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Showing Our Colors: Afro-German Women Speak Out

4.8 out of 5 stars 4 customer reviews
ISBN-13: 978-0870237607
ISBN-10: 0870237608
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Editorial Reviews

Language Notes

Text: English (translation)
Original Language: German --This text refers to an out of print or unavailable edition of this title.

About the Author

May Ayim (1960-1996) was born in Hamburg, Germany, of Ghanaian and German descent. She traveled widely and was very active inthe Black Movement and the Women's Movement for many years. She was also a lecturer atthe Free University of Berlin for several years and worked as a speech therapist. Her works of poetry and prose have been published internationally in anthologies and journals.

Adams is associate professor in the Africana Studies and Research Center.

Audre Lorde (1934-1992) published nine volumes of poetry and five works of prose. She was a recipient of many distinguished honors and awards, including honorary doctorates from Hunter, Oberlin, and Haverford Colleges, and was named New York State Poet (1991-1993).
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Product Details

  • Paperback: 272 pages
  • Publisher: The University of Massachusetts Press (December 1991)
  • Language: English
  • ISBN-10: 0870237608
  • ISBN-13: 978-0870237607
  • Product Dimensions: 5.4 x 0.8 x 8.4 inches
  • Shipping Weight: 8.8 ounces (View shipping rates and policies)
  • Average Customer Review: 4.8 out of 5 stars  See all reviews (4 customer reviews)
  • Amazon Best Sellers Rank: #453,782 in Books (See Top 100 in Books)

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Top Customer Reviews

Format: Paperback
The publication of Showing Our Colors: Afro-German Women Speak Out was groundbreaking not only because it examined the Afro-German experience, one that had been highly ignored or denied, but also because it provided a forum for Afro-German women to discuss issues that affected them. This was difficult before the publication of this book because of the way that German historians had examined what they called "the problem" of the "occupation babies," and because Afro-Germans had generally been raised isolated from other Afro-Germans. This book discusses the concept of German identity and why Afro-Germans have been a marginalized group because of the concept of Germany as a homogenous white nation.

This book confronts the ignorance concerning Afro-Germans in Germany and exposes the reader to instance after instance of subtle racism including and ways in which different expressions concerning race, color, and mixedness are used derogatorily and what connotations they have. It explains why racism is often an accepted part of the social structure and exposes the fallacies that are used to justify ignorance and violent behavior. The personal experiences give an intimate perspective to a history that can otherwise be viewed objectively. By attempting to educate the public with this book, the contributors create a context for themselves in German history and modern German culture. The existence of Afro-Germans is no longer a mystery, nor denied; instead it is claimed by them.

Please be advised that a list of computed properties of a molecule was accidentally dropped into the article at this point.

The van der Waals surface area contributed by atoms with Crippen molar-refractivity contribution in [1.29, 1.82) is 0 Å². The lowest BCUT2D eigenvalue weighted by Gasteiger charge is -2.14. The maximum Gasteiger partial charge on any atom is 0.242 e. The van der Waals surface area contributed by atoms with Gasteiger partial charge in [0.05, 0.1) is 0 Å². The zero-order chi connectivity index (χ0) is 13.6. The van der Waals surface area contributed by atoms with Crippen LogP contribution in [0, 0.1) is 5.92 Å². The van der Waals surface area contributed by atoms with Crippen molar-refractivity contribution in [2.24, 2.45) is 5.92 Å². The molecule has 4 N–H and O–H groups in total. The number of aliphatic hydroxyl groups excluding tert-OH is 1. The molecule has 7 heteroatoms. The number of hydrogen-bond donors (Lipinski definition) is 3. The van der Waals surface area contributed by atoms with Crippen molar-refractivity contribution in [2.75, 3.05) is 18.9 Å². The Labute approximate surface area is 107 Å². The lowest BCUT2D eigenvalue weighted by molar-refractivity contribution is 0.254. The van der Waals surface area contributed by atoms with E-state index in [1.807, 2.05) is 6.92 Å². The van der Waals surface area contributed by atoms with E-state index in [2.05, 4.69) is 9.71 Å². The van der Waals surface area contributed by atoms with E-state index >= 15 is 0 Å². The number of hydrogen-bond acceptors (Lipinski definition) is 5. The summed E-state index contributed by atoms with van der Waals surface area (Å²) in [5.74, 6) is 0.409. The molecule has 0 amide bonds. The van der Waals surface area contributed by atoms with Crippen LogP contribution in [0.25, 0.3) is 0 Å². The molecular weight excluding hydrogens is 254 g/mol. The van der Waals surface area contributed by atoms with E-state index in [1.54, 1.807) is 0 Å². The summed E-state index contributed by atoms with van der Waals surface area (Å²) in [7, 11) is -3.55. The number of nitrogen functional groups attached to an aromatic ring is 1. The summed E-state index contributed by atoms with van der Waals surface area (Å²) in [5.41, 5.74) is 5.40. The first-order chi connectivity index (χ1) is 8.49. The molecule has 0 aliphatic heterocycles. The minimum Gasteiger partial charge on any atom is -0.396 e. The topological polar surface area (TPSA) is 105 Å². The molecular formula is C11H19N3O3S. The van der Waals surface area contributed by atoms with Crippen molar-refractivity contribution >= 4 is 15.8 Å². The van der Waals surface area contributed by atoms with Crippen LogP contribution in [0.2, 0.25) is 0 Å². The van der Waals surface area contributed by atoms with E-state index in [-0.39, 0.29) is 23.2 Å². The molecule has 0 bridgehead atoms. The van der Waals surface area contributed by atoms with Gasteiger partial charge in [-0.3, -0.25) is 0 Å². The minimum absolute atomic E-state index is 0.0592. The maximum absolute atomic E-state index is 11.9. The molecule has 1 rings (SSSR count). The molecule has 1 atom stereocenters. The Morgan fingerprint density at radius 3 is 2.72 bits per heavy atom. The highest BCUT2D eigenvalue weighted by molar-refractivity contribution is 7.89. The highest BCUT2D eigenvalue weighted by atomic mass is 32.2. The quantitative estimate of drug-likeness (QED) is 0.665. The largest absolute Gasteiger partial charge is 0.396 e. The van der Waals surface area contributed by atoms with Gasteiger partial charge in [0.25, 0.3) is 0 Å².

When a society is ignorant of its own history it can not begin to remedy the problems within. Because it provides a community for people formerly isolated, because it examines a history not previously discussed, because it educates a public in the hopes that some change will come about: for those reasons is Showing Our Colors a groundbreaking book.
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By A Customer on October 11, 2002
Format: Paperback
This novel will take your breath away. It is horrendous that not enough information has been written about others that sufferd through the scourge of Nazism. And there's scant amount written about Blacks in Nazi Germany. The Rhineland Bastards (children of mixed race in pre-war Germany) were the first victims of the Nazi murder machine. But little is known or has been written about them. Their skin color placed them in a most precarious position: impossible to hide and no amount of bleaching the hair would change that. But Mr. Masaquoi's book is enthralling and exquisitely rendered. One particular passage made me cringe with excitement: being a child and wanting to be like his peers, this young boy of mixed race wanted to join the Nazi Youth like his other friends were doing, knowing little of the atrocious policies of the Third Reich. Well, his mother, fearing she couldn't just tell him NO decided that a better lesson would be to take him to the local Nazi Youth headquarters and attempt to sign him up for the organization....well, you'll have to buy this book to find out what happened. In all, this is a tremendous work and one that has not received, unfortunately, as much attention as many other books on personal accounts of the Holocaust.
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Format: Paperback
This is a terrific book about the trials and tribulations of black women living in the Third Reich and in postwar Germany. Dispels many myths and dovetails with Veronica Clark's book, "Black Nazis II".
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Format: Paperback Verified Purchase
Interesting, uniques stories. Informative.
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